Correction: An earlier version of this story incorrectly stated that the federal government's new credit card regulations that take effect Wednesday are voluntary. They are mandatory. That sentence has been removed. Also, a quote by Finance Minister Jim Flaherty was a reference to the credit/debit card code of conduct, not the incoming credit card rules. That quote has also been removed.
Tough new rules that take a bite out of the Canadian credit card industry's profits are sparking concern that consumers could see a rise in rates similar to those hitting American card users.
On a conference call with analysts last week, Sonia Baxendale, president of CIBC Retail Markets, said the bank, which is the country's leading credit card issuer, has been "working on a number of product changes" to offset the anticipated costs of new credit card regulations. CIBC had no further comment as to what those changes would entail.
Research firm Synovate reports that U.S. credit card companies have pushed their interest rates to their highest level in nine years following the implementation of the U.S. Credit Card Accountability Responsibility and Disclosure Act, which took effect last week. The act limits banks' ability to charge penalty fees to credit card customers and come on top of rule changes earlier this year that restrict issuers' ability to adjust rates. The spread between the prime rate and the average credit card interest rate in the United States is now the largest it has been in 22 years.
In Canada, three new regulations take effect on Wednesday that will bolster changes made earlier this year. First, card issuers will be required to offer borrowers a minimum 21-day grace period, during which they won't have to pay interest on new credit card purchases as long as they pay off their balance by the due date. Previously, grace periods varied and interest could be charged from the date of purchase on new items if the card holder had not paid last month's bill in full.
Second, when customers make payments above the minimum amount, they must now be applied to the balance with the highest interest rate first, or proportionally to all transactions. Previously, card issuers could apply payments made above the minimum amount however they saw fit.
Third, credit card statements will have greater transparency and will have to show how long it will take to pay off a balance if only the minimum payments are made. They will also have to provide advance notice of any increases to fixed interest rates.
These regulations follow several changes made in January, which included requirements for information disclosure boxes on statements, the need to obtain customer consent for credit limit increases, an end to over-the-limit fees caused by retailer holds, and regulations governing debt collectors.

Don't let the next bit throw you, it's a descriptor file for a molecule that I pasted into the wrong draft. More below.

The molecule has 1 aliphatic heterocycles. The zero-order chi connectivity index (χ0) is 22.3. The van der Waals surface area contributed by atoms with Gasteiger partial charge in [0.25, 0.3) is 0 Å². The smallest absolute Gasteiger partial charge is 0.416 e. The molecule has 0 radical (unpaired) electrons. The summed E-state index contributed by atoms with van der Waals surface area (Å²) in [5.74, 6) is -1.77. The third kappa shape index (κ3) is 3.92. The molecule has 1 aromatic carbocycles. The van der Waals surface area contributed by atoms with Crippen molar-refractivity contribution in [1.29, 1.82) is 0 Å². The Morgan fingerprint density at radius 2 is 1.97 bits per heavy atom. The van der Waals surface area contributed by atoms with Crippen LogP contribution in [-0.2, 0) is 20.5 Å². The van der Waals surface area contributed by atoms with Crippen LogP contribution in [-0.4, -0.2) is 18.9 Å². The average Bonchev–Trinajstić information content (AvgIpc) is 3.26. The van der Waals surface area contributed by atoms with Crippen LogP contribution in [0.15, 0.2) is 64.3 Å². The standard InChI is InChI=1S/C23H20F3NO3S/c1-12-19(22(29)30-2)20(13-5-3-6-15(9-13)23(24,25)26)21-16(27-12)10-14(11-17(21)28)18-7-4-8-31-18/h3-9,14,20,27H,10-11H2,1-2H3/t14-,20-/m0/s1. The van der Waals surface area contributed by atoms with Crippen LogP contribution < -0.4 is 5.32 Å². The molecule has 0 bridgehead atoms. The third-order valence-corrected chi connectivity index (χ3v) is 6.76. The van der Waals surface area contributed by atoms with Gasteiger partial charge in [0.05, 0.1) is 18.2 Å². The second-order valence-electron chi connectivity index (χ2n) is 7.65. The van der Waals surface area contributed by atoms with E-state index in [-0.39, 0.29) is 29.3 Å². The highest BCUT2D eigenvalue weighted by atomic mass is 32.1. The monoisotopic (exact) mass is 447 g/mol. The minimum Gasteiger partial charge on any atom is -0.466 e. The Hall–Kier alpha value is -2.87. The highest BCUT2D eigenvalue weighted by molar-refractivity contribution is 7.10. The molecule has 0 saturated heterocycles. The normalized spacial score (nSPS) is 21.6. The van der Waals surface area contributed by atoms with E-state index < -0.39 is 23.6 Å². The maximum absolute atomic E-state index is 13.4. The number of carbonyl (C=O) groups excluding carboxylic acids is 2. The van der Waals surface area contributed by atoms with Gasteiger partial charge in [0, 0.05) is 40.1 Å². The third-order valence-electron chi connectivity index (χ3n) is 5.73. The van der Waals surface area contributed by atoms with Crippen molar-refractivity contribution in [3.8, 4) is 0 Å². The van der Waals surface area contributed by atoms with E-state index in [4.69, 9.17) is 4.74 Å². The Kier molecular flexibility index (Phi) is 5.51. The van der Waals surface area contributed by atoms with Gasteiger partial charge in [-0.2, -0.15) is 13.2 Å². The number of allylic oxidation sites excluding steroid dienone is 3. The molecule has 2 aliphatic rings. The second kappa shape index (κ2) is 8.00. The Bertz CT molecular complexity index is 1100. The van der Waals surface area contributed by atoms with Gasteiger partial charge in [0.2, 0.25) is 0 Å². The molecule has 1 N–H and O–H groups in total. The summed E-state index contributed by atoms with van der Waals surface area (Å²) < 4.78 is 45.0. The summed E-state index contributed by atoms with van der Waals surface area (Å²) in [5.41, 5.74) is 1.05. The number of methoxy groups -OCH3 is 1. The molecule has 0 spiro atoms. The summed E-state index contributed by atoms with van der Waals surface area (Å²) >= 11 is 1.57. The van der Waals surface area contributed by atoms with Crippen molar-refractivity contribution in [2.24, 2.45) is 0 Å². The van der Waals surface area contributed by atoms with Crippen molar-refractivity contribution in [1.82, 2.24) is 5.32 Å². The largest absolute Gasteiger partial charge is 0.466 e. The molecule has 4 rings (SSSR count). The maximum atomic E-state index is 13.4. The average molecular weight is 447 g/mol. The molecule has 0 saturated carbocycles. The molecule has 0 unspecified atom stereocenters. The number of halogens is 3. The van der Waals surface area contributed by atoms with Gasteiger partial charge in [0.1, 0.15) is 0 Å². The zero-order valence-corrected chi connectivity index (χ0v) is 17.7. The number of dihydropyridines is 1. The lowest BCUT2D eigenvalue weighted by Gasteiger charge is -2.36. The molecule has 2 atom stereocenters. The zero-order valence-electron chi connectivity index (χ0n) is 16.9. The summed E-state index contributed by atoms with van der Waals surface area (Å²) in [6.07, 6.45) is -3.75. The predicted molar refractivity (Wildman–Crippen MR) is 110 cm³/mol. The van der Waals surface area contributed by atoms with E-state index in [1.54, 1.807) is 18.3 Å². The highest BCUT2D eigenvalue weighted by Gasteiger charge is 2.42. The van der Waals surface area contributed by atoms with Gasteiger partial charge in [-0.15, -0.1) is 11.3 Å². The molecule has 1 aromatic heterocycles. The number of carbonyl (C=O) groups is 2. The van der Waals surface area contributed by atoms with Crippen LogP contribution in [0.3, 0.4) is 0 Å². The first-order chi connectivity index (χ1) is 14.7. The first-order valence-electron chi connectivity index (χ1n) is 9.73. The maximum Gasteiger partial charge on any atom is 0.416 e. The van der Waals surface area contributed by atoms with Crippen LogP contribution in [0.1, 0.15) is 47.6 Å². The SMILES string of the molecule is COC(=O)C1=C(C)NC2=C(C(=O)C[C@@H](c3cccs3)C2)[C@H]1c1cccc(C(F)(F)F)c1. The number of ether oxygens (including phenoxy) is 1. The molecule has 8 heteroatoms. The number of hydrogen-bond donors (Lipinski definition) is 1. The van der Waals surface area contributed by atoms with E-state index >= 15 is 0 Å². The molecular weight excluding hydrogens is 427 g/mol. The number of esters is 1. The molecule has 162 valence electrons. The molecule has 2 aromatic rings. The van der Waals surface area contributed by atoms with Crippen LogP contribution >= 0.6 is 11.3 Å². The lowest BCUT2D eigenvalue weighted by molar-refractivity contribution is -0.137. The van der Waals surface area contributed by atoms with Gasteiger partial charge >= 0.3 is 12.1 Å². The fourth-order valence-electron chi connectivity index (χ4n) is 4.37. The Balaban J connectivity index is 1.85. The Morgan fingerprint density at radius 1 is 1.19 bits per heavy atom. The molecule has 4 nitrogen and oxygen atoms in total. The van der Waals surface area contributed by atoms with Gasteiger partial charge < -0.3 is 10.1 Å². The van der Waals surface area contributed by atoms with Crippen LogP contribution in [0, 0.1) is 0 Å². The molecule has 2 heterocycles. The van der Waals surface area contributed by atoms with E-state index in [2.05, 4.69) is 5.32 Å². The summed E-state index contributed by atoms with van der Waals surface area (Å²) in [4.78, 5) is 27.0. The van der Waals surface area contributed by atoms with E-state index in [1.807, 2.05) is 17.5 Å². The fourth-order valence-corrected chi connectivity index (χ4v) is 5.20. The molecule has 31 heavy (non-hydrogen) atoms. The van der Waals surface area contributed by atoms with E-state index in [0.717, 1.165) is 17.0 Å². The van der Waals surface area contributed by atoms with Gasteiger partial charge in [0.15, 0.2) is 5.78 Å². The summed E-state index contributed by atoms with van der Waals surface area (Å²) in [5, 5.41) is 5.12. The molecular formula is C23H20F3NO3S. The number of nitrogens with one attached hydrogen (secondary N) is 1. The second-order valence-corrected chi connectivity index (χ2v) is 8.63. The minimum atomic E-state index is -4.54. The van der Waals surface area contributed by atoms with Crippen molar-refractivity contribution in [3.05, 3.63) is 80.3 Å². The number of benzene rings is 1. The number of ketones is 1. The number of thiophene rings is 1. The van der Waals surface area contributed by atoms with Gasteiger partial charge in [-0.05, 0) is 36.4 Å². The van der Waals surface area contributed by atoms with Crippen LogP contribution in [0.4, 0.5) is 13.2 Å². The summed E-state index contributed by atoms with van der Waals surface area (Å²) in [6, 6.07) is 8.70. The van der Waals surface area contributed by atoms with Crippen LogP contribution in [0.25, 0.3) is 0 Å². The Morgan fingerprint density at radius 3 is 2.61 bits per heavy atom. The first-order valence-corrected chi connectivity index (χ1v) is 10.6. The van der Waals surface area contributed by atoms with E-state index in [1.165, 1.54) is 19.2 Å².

Kelvin Mangaroo, president of RateSupermarket.ca, says the regulations are a good first step, but warns that Canadian credit card companies may follow the lead of U.S. lenders who have increased their rates.
"If these regulations go into effect and if the credit card companies are losing revenue, they will have to recoup that in some way," Mr. Mangaroo said. "So there is always the potential that we could start going down that route as well."
Terry Campbell, vice-president of policy for the Canadian Bankers Association, says it's difficult to compare Canadian credit card issuers to their American counterparts because the practises south of the border that prompted regulations there have not happened in Canada.
"I'm not able to comment on business decisions of any banks, whether they're going to lower rates or change them or change features. That is a business decision. I think it is fair to say, though, that every bank is looking at these new regulations and obviously we're going to comply, but any changes would be up to banks individually."
Visa Canada and MasterCard Canada have both indicated they support and will comply with the new regulations.
Laurie Campbell, executive director of Credit Canada, applauds the regulations and the spotlight they have placed on the costs of bad credit card habits. However, she would like to see the changes go a step further by making credit card companies increase the minimum payments they require from borrowers, forcing them to pay down their debts faster.
"Around 30 per cent of people do not pay off their credit cards each month," Ms. Campbell says. "Of that, it's hard to know who only makes the minimum payment, but it's significant enough that this is seen as a problem."
Credit Canada offers tips on how to avoid falling into credit card debt:
1. Know the terms of the card. Read the fine print. Know the interest rate, the fees and the payment schedule.
2. Be cautious about low-interest teaser rates. You might be enticed to get a new credit card because it offers a low introductory interest rate. That's all fine and well until the higher rate kicks in. Know what you will eventually be paying.
3. Calculate interest rates. Educate yourself about how debt can build up because of interest. Those $60 sandals and last week's $15 pizza delivery at 20-per-cent interest can be costly. You can calculate the true cost of your credit card debt with an online debt calculator.
4. Think about a secured credit card. If you need a credit card but wish to avoid interest rates altogether, consider getting a card that is secured by funds you have deposited with your bank. Usually a very low monthly fee is required, as well as a one-time set-up fee.
5. Set and keep a budget. This is simple: Don't charge more than you are able to pay at the end of the month. Download a monthly budget tracker to help you keep tabs on your spending.
6. Pay on time. Always try to pay off your balance. If that's not possible, pay as much as you can, or at least the minimum.
7. Don't go over your credit limit. If you spend too much, you'll incur additional fees that will put you further in debt.